Answers FAQ

Genital Herpes FAQs

Reviewed by Melissa Conrad Stöppler, MD

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Q:Genital herpes is rarely contagious. True or False?

A:False. Genital herpes is widespread because of its highly contagious nature. It is a common sexually transmitted infection.

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Q:Most people with genital herpes are well aware of their condition. True or False?

A:False. Most people with genital herpes infection do not know they have it. The severity of genital herpes symptoms can vary greatly from person to person. Severe outbreaks can occur in some, while others may have minimal symptoms that can easily be mistaken for another condition such as an ingrown hair or insect bite. Still, others may have no symptoms at all.

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Q:You can get herpes only if sores or blisters are present. True or False?

A:False. You can get genital herpes from an infected partner even if the partner shows no signs of the infection.

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Q:Genital herpes is caused by bacteria and may be controlled with antibiotics. True or False?

A:False. Because genital herpes is caused by a virus, antibiotics will not help to resolve the infection. Note: It is important to note that there is no cure for herpes and that herpes is a chronic, lifelong infection.

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Q:New or initial genital herpes infections tend to be the most severe. True or False?

A:New or initial genital herpes infections tend to be the most severe, May produce fever and flu-like symptoms and Can cause genital itching, burning, and painful genital blisters. When a person is first infected with the herpes virus, symptoms may or may not occur. If symptoms occur, signs of an initial infection can include: fever and flu-like symptoms, genital itching, burning, and discomfort, vaginal discharge in women, swollen lymph nodes, and a feeling of pressure in the abdomen.

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Q:With genital herpes, one can expect increasing outbreaks over time. True or False?

A:False. A person with genital herpes can expect to have several outbreaks (usually four or five) a year. Over time, fewer outbreaks can be expected. People who have symptoms of genital herpes average five outbreaks a year during the first few years. Most have fewer outbreaks after that time period. The pattern of recurrent outbreaks — how often genital herpes infections return and how long outbreaks last — varies greatly. Some people have many outbreaks each year while others have only a few or none at all.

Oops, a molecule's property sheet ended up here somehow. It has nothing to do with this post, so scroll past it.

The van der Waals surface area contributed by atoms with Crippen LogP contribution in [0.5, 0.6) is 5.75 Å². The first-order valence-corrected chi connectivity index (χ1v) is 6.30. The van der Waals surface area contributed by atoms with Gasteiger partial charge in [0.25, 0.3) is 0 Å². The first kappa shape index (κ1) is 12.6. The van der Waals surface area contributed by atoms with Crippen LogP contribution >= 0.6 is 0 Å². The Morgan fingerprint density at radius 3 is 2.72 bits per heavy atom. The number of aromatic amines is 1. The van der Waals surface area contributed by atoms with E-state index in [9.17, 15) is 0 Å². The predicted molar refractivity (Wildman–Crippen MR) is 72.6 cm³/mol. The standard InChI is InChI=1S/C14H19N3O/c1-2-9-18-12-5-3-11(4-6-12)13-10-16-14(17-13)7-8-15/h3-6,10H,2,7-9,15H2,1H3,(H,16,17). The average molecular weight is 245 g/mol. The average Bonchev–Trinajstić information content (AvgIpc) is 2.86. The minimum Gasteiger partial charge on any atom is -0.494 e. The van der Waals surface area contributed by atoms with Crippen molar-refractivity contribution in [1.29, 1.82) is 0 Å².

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Q:How many people in the U.S. are estimated to have genital herpes?

A:45 million. At least 45 million persons in the United States have genital herpes. Across the U.S., about one out of six people 14 to 49 years of age are infected with genital herpes.

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Q:The herpes virus settles permanently in the body closest to what body region?

A:The spinal cord. The herpes simplex virus (HSV) is transmitted through intimate contact with the mucous-covered linings of the mouth or the vagina or the genital skin. The virus enters the linings or skin through microscopic tears. Once inside, the virus travels to the nerve roots near the spinal cord and settles there permanently.

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Q:Once exposed to the herpes virus, lesions usually take 3 to 7 months to develop. True or False?

A:False. Once exposed to the virus, there is an incubation period that generally lasts up to seven days before a lesion develops. An outbreak usually begins within two weeks of initial infection, and manifests as an itching or tingling sensation followed by redness of the skin. Finally, a blister forms.

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Q:What is the name for the period of time when a person feels a herpes outbreak coming on?

A:Prodrome. About half of the people who have recurrent outbreaks of genital herpes feel an outbreak coming a few hours to a couple of days before it happens. They may feel tingling, burning, itching, numbness, tenderness, or pain where the blisters are going to appear. This is called the prodrome.

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Q:What is the name of the process of viral replication and potential spread when no symptoms are present?

A:Viral shedding. The term "shedding" is commonly used to describe an active herpes infection. Shedding occurs when the herpes virus becomes active, travels to the surface of the skin where it replicates, and is expelled, or "shed" from the skin. During the shedding phase, the virus can still be spread from person to person, with or without symptoms. An actively shedding infection that shows no visible symptoms or signs is referred to as "asymptomatic viral shedding."

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